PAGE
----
Its a dangerous habit that I think we all have gotten into of basing our opinions of people off one tiny, little blip that goes through our feed. I think that the tendency of people to get together and dogpile before going into a deeper understanding of the person or the story theyre dogpiling on is dangerous. Its got a dark side and a light side, right? The light side is that a lot of people who have been taking advantage of other people or doing horrible things unchecked; the internet police have gotten a lot of those people and taken them down in a way that I think is really positive. But the flip side is that we have a little bit of a mob mentality towards everything nowadays. It can really feel like the internet is the whole world [laughs]. You stare into the Eye of Sauron that is your phone, and you think, This is very meaningful. But if you put it down for four or five hours, you go, Oh, its really not [laughs]. The actual human connection with the people around me and in front of me is way more important and valuable than that.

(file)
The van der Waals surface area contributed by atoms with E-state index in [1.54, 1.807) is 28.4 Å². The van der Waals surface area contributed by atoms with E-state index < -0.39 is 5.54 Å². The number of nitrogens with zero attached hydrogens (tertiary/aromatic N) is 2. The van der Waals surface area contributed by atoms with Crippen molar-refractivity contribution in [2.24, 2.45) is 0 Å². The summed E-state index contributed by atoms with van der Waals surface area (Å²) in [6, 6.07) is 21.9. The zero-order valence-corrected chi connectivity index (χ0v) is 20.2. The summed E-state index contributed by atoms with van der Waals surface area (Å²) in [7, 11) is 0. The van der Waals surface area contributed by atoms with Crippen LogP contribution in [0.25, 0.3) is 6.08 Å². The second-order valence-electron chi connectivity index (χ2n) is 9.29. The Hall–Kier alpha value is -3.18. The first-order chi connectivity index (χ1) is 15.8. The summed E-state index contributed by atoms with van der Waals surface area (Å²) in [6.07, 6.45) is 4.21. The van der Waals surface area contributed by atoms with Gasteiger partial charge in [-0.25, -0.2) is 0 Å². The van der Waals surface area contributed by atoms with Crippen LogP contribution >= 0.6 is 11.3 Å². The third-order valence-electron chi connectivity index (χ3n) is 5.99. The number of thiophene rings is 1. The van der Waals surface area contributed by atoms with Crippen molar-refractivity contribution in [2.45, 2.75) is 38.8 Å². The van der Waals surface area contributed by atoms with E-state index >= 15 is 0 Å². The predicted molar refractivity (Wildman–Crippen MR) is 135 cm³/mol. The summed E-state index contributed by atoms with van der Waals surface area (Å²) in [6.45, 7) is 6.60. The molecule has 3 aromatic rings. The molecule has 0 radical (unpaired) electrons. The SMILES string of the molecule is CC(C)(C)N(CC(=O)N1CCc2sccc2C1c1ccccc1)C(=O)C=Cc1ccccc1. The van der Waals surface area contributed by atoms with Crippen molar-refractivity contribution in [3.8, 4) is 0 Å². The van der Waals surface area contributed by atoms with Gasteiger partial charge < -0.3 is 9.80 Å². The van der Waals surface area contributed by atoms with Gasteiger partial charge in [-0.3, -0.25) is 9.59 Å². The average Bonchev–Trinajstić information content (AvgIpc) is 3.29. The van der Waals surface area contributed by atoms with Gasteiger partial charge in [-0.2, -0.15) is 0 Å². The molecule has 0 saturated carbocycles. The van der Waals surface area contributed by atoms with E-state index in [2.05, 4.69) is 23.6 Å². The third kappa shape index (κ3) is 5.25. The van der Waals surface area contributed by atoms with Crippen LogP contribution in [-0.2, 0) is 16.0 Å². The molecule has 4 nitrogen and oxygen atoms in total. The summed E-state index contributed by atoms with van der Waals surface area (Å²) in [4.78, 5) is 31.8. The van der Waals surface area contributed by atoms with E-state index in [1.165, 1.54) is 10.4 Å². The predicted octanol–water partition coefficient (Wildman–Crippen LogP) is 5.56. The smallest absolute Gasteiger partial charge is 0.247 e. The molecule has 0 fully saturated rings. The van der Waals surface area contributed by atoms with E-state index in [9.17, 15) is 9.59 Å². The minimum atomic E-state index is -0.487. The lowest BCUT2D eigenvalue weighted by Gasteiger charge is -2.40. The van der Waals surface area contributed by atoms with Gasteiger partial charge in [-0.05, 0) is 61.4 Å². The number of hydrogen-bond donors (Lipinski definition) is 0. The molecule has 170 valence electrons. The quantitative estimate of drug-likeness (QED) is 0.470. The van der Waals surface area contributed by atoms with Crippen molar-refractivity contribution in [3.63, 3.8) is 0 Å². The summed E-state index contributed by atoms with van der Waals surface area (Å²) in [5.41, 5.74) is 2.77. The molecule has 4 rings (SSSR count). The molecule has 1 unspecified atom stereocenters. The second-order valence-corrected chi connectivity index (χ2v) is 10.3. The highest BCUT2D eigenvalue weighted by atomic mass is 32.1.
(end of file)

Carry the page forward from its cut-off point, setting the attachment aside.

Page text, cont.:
DC: I know My Valentine is your debut feature, but would you like to make more horror movies, and can you tell me what youre working on next?

ML: Yes. I love genre film in general, so Im really looking forward to doing more work in the horror and Sci-Fi genre space. I think I also want to continue to tell stories that are about women. Thats important to me and I want to do everything. I also want to continue my relationship with music and musicals and Rock and Roll, so Im hoping to continue in all directions. Whether that means Ill be busting out horror musical after horror musical, I dont know [laughs]. I think on the horizon is a little bit of everything, because all of those areas are meaningful to me.